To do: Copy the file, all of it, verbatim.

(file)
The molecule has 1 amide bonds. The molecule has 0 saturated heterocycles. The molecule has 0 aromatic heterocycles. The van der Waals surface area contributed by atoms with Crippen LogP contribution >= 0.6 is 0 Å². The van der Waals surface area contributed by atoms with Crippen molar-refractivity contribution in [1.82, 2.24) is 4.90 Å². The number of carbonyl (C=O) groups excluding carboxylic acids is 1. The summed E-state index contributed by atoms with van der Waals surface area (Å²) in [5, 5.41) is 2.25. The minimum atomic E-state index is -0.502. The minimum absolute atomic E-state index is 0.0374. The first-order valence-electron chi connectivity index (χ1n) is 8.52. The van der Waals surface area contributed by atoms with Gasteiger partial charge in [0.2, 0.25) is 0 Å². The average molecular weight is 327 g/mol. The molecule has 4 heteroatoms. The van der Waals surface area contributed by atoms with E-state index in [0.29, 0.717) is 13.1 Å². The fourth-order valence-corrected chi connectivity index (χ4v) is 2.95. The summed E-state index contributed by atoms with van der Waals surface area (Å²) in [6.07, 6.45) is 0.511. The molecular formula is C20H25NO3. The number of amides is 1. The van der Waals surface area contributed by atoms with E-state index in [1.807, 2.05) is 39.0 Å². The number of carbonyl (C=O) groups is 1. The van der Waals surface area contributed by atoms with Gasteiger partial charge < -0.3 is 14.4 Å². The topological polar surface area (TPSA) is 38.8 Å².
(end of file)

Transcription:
The molecule has 1 amide bonds. The molecule has 0 saturated heterocycles. The molecule has 0 aromatic heterocycles. The van der Waals surface area contributed by atoms with Crippen LogP contribution >= 0.6 is 0 Å². The van der Waals surface area contributed by atoms with Crippen molar-refractivity contribution in [1.82, 2.24) is 4.90 Å². The number of carbonyl (C=O) groups excluding carboxylic acids is 1. The summed E-state index contributed by atoms with van der Waals surface area (Å²) in [5, 5.41) is 2.25. The minimum atomic E-state index is -0.502. The minimum absolute atomic E-state index is 0.0374. The first-order valence-electron chi connectivity index (χ1n) is 8.52. The van der Waals surface area contributed by atoms with Gasteiger partial charge in [0.2, 0.25) is 0 Å². The average molecular weight is 327 g/mol. The molecule has 4 heteroatoms. The van der Waals surface area contributed by atoms with E-state index in [0.29, 0.717) is 13.1 Å². The fourth-order valence-corrected chi connectivity index (χ4v) is 2.95. The summed E-state index contributed by atoms with van der Waals surface area (Å²) in [6.07, 6.45) is 0.511. The molecular formula is C20H25NO3. The number of amides is 1. The van der Waals surface area contributed by atoms with E-state index in [1.807, 2.05) is 39.0 Å². The number of carbonyl (C=O) groups is 1. The van der Waals surface area contributed by atoms with Gasteiger partial charge < -0.3 is 14.4 Å². The topological polar surface area (TPSA) is 38.8 Å².